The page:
Building, mastering, and finally maintaining shooting skills are vital when choosing to go armed. The training methods that each of us have utilized to develop our shooting ability varies. In my experience, the one training tool that is most often underrated and overlooked is dry firing.
Dry fire is a chance to shed light on what we are technically doing right or wrong. Without the recoil and the blast, it seems easier to perceive these errant habits. For instance, if you have a problem with flinching, jerking the trigger, or nosing the weapon forward in anticipation of the recoil, this will be readily apparent when you squeeze off a shot from an empty weapon.
That flinch, jerk, or push accompanying the fall of the hammer or striker is painfully obvious with no blast or recoil to camouflage it. Once a problem has been flushed out, working towards overcoming these problems is much easier without the snap and report of live ammunition.
Those who practice martial arts have long understood the concept of kata. Kata is a system of basic body positioning and movement exercises. What they also understand is that the subconscious does not know the difference between imagined practice or the real thing, which brings us to the next link in kata, imagery and visualization.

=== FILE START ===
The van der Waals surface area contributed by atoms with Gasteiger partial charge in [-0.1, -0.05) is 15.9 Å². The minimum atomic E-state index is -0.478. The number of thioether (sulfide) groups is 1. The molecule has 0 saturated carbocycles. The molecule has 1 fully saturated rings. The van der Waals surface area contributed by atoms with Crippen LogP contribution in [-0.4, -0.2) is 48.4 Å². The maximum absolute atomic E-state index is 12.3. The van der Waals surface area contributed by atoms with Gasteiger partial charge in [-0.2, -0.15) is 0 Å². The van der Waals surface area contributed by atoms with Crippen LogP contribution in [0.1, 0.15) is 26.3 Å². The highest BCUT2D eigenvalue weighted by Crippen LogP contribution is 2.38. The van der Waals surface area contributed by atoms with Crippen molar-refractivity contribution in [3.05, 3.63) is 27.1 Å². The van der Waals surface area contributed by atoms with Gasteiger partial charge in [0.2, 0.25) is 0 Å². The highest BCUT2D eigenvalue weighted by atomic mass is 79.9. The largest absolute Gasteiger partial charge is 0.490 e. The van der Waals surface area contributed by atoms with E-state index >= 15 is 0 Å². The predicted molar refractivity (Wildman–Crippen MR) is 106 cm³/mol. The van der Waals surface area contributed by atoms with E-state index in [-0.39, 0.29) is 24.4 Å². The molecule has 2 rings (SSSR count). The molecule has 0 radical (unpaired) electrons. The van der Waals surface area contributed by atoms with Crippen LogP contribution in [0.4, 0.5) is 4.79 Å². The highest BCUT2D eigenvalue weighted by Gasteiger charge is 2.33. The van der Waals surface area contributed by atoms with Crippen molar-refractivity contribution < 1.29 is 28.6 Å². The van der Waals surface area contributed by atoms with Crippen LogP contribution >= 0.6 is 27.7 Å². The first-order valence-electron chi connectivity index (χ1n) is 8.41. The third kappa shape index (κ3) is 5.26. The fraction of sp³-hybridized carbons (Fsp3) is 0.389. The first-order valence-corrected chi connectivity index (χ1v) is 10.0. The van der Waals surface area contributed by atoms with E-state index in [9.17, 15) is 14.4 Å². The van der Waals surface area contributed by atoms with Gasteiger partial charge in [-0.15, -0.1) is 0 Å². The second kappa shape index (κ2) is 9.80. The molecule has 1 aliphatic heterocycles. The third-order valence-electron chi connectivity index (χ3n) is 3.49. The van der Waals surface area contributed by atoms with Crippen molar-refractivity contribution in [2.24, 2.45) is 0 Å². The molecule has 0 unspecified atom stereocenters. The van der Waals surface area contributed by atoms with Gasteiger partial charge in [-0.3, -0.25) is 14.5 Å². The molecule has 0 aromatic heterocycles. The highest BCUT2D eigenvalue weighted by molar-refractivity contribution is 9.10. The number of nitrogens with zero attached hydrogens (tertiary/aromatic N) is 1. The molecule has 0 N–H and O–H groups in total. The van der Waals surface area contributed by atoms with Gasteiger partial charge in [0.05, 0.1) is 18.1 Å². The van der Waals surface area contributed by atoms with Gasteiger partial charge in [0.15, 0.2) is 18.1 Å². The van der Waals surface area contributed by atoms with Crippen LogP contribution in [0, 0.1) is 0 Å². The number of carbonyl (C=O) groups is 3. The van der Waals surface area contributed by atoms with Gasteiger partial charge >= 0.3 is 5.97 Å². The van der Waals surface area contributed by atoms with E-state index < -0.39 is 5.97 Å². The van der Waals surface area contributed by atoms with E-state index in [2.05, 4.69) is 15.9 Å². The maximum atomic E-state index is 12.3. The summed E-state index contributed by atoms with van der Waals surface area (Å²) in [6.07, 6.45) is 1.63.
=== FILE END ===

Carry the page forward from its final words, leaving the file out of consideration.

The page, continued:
What the martial artist is doing while going through the movements of kata, is visualizing throwing or blocking punches, kicking, effecting holds, throws, joint locks, etc. Use the same principals to visualize firing the pistol, not only employing the proper technique but by using it to stop an attack.
This is the reason we shoot at silhouettes. A normal person is averse to shooting people. The military has long known that troops trained to shoot bulls-eyes are very reluctant to shoot at the enemy. When training involves a repetitive shooting of images that are representative of humans (silhouettes), the tendency to shoot when it becomes necessary is greatly increased.
These principals of the mind’s inner workings, imagery and visualization, coupled with the way that the mind and body interact to adopt learned psycho-motor skills through repetition, are all put to use in dry fire training.